Big Tex is no longer the only legendary icon in town; the boy king, Tutankhamun, has arrived.
The Dallas Museum of Art will host “Tutankhamun and the Golden Age of the Pharaohs” beginning today until May 17, 2009. After its Dallas tour, Tut will make two final U.S. stops in Atlanta and Indianapolis.
The King Tut exhibit began its second tour in 2005, 26 years after the first exhibit tour. Record-setting attendance in Los Angeles, Fort Lauderdale, Chicago, Philadelphia and London prompted an encore tour.
“We hope to draw one million people or more,” said Bonnie Pitman, the Eugene McDermott Director at the Dallas Museum of Art. “In the great Dallas way, we want to do better than everybody else.”
King Tut’s first voyage to the U.S. in 1976, marked the 55th anniversary of Howard Carter’s discovery of Tut’s tomb and 55 artifacts, according to the exhibit’s Web site. The original tour lasted three years and visited six museums for four months each.
Minor damage to an artifact was the reason for the almost 30-year gap between tours.
Although the 1970s exhibit, “Treasures of Tutankhamun,” focused on the tomb’s discovery and excavation, the current exhibit focuses on the story of Tut’s short life and integrates the cultural context of his time into the presentation of the artifacts, according to the exhibit’s Web site.
Each of the 11 rooms of the exhibit provide contextual information about the politics, art, religion and culture of Tut’s time, according to the exhibit’s Web site.
Tutankhamun became king at about age 9 and ruled until his sudden death at about 19 in 1323 B.C.. Tut’s significance lies within his noted attempts to restore tradition into the Egyptian culture that was lost during previous rule, according to the displays inside the exhibit.
There are more than 130 artifacts exhibited, all more than 3,000 years old, from Tut’s tomb, the Valley of the Kings and other ancient Egyptian sites dating from 1555 to 1305 B.C. The artifacts include treasures from other royalty and members of the elite classes from the 18th Dynasty of which Tut was the last reigning king, according to the Dallas Museum of Art’s Web site.
“It’s not just wealth, it really is artistry,” said Anne Bromberg, Cecil and Ida Green Curator of Ancient and Asian Art at the Dallas Museum of Art. “In the perfection of the inlay, you can see just how great the artist was.”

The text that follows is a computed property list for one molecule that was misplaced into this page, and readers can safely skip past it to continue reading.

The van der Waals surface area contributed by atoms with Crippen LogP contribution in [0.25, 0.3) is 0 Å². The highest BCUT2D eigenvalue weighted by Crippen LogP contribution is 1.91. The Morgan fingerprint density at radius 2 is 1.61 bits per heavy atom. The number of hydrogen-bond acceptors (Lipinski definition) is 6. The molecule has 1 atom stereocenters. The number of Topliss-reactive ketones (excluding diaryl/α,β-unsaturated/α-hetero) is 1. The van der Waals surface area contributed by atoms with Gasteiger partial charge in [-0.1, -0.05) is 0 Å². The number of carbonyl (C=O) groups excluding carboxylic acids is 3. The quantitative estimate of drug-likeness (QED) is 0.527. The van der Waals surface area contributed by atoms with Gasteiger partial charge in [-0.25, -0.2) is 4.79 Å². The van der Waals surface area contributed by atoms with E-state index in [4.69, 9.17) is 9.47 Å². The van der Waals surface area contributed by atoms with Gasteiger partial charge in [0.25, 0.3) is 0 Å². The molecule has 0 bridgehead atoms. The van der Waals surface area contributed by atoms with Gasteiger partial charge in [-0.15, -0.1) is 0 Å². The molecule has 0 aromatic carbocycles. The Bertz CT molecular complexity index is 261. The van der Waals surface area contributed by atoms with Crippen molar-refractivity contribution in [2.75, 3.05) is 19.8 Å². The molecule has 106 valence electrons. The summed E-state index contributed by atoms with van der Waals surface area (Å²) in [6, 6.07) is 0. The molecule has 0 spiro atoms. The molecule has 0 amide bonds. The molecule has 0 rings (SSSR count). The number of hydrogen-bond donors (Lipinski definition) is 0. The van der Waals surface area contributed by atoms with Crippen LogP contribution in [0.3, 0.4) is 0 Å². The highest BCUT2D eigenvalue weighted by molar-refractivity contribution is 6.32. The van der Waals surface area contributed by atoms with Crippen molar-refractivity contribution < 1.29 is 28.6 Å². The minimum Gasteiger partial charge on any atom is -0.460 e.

The most notable pieces on exhibit are four artifacts that have never traveled outside of Egypt. They include: “Pectoral with Solar/Lunar Emblems and Scarab”, “Bracelet with Scarab Clasp” and two “Nested Fetus Coffins”.
A notable of the 1970s exhibit, the “Golden Mask” was deemed too fragile to move and is staying at its home in Cairo, Egypt. Tut’s mummy and coffin will stay in the Valley of the Kings during the tour where it has remained since its discovery.
Several events outside of the main exhibit include a grand opening party Saturday and Sunday, which involves performances, art demonstrations and family activities. There will also be lectures, films, classes and workshops taking place throughout the exhibit’s stay in Dallas.
Both “Tutankhamun and the Golden Age of the Pharaohs” exhibit tickets and general museum tickets will include the opening party activities. However, Tut exhibit tickets must be purchased in advance.
“You go to see a movie now and you pay $20 for a movie that you forget after five minutes,” said Zahi Hawass, secretary general of Egypt’s Supreme Council of Antiquities. “But you come to an exhibit like this and you learn about the history of Egypt and you see the magic of these wonders.”
Mark Thistlethwaite, the Kay and Velma Kimbell Chair of Art History, said students will benefit from seeing the exhibit.
“We always encourage students to go to exhibitions, museums and galleries because you get to see works in person, and you’re not looking at a reproduction,” Thistlethwaite said.